Analyzing Karen Press's 'Hope for Refugees' as Social Commentary

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About this sample


Words: 1234 |

Pages: 3|

7 min read

Published: Feb 13, 2024

Words: 1234|Pages: 3|7 min read

Published: Feb 13, 2024

This essay will explore Karen Press’s poem “Hope for Refugees”. It will start by providing a brief definition to the refugee concept and highlight contemporary asylum-seeker issues. Then, concepts of place, space, land and landscape will be defined and used as tools. Then, the poem will be critically examined as a social commentary of the issue of refugees.

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The UN Refugee agency defines a refugee as ‘someone who has been forced to flee his or her country because of persecution, war or violence.’[]. An example of international refuges are South Americans trying to enter the USA. More than 20,000 migrants or refugees are kidnapped in NTCA countries. These people are unable to return to their countries because of violence. Additionally, they are unable to find refuge in the US as they will be punished if they cross the border. America currently employs a policy of separating refugee children from their parents. ( Zimbabweans are forced to leave their homes due to the oppressive government and attempt to enter South Africa. Zimbabwean immigrants who have illegally entered are subject to xenophobia and hate. (Guadiana, 2016) []

In order to understand the poem in the light of social commentary, it is crucial to define what is meant by ‘place, space, land and landscape’. ‘Place is a meaningful site that combines location, locale and sense of place’. (book) Location refers to the physical whereabouts of the place. Locale refers to ‘the material setting for social relations’, or how the place looks. Sense of place refers to ‘the feelings and emotions a place evokes.’ (book) Space is simply understood to be an area where one feels alien. But, what begins as indistinguishable space becomes place as we begin to endow it with value”. (book) Land refers to an area within space. Land can translate from space to place. This happens when someone ascribes to it a specific location, emotion, or memory. Landscape is an area that has significance and identifiable characteristics. Land and landscape are tangible expressions of the abstract space and place. (book).

Using these tools, the poem can be analysed. We see an example of place and space in the poem with the words “you can go back” (poem). The poem repeats this theme of “you can go back” (poem). This line provides us with a place, the home of the refugee. This is where their lives began. This line is saying that the refugee can go back to revisit the past, to visit the atrocities that have befallen them. This line encapsulates place. In the first line it is a reference to space. However, as the poem builds, value is added to the space and makes it a place with meaning to the refugees. It thus becomes place, as it is referring to going back to your roots. The author gives us a glimpse, as the poem progresses, as to what that place was and how it existed. “in your heart” and “in the child’s heart” (poem) are two examples of the use of place within the poem because it is a familiar environment to the refugees. However, their homes are in a transition from space to place and vice versa. What was once comfortable to them is now foreign, and they must leave.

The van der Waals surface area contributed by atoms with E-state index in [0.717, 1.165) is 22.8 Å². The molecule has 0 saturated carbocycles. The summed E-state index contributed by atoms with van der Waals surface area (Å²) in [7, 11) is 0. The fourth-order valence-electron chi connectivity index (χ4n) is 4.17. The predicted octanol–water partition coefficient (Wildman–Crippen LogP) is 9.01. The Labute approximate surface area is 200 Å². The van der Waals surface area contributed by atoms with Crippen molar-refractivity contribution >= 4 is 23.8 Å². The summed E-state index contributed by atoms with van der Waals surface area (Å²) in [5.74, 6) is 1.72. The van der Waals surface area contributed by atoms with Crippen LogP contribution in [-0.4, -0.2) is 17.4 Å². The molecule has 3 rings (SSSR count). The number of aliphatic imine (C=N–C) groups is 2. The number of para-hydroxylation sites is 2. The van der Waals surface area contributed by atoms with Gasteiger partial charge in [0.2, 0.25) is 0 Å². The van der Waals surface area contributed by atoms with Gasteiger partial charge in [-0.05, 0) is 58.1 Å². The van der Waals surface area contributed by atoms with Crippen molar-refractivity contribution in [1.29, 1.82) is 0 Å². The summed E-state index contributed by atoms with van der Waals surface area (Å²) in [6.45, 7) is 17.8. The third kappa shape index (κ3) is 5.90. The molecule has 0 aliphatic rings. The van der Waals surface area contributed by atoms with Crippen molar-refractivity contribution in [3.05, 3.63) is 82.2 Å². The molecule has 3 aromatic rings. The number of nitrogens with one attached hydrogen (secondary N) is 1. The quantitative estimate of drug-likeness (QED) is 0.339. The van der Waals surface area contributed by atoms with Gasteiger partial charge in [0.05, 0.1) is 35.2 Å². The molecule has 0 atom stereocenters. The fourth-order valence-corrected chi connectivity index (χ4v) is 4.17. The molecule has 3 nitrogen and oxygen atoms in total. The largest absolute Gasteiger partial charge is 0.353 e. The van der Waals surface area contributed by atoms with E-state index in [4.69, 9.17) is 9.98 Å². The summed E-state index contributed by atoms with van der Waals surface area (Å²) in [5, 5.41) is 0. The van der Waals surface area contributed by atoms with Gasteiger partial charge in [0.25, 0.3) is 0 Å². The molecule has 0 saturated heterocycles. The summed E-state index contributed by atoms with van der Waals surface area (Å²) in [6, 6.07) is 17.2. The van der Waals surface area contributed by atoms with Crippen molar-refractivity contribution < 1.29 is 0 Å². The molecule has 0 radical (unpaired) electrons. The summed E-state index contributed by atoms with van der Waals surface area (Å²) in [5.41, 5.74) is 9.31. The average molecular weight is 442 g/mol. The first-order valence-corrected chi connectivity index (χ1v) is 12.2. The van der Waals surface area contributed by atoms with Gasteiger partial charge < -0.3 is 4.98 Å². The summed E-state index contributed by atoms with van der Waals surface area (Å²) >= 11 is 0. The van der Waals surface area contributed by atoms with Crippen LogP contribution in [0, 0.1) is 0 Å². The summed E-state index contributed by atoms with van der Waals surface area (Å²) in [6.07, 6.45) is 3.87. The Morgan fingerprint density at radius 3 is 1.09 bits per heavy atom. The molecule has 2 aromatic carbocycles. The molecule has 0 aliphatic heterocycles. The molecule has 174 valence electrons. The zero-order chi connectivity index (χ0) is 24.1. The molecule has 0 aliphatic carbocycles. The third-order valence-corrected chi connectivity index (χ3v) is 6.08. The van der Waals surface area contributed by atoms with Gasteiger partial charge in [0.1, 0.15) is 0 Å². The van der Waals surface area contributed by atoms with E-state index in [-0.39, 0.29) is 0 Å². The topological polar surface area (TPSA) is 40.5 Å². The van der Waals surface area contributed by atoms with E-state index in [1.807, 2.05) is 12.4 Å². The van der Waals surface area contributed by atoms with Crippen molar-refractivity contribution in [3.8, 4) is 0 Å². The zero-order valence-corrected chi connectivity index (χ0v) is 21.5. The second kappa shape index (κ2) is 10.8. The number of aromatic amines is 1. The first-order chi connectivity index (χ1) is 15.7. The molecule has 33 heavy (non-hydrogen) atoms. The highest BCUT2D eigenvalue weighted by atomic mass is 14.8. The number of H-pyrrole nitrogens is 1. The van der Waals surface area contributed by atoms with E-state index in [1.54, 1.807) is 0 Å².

Continuing the discussion of space, we can look at the line saying, “remember the step down in the dark, avoid the dark” (poem). This is a clear reference to space. The dark is unfamiliar, it is scary, and it is foreign. These are all characteristics of space and show how the speaker feels strange in the ‘dark’. The speaker is explaining that the ‘dark’ is somewhere where one must not visit, it is a space outside our comfortable realm. A warning is provided in the word, “avoid”. When one avoids something, one stays away from it. The speaker provides this as a warning as it is an empty space void of emotion. Once a person enters that space, there is no hope. The speaker feels no connection between identity and this ‘dark’. The dark is the ‘other’, it is something not part of the speaker.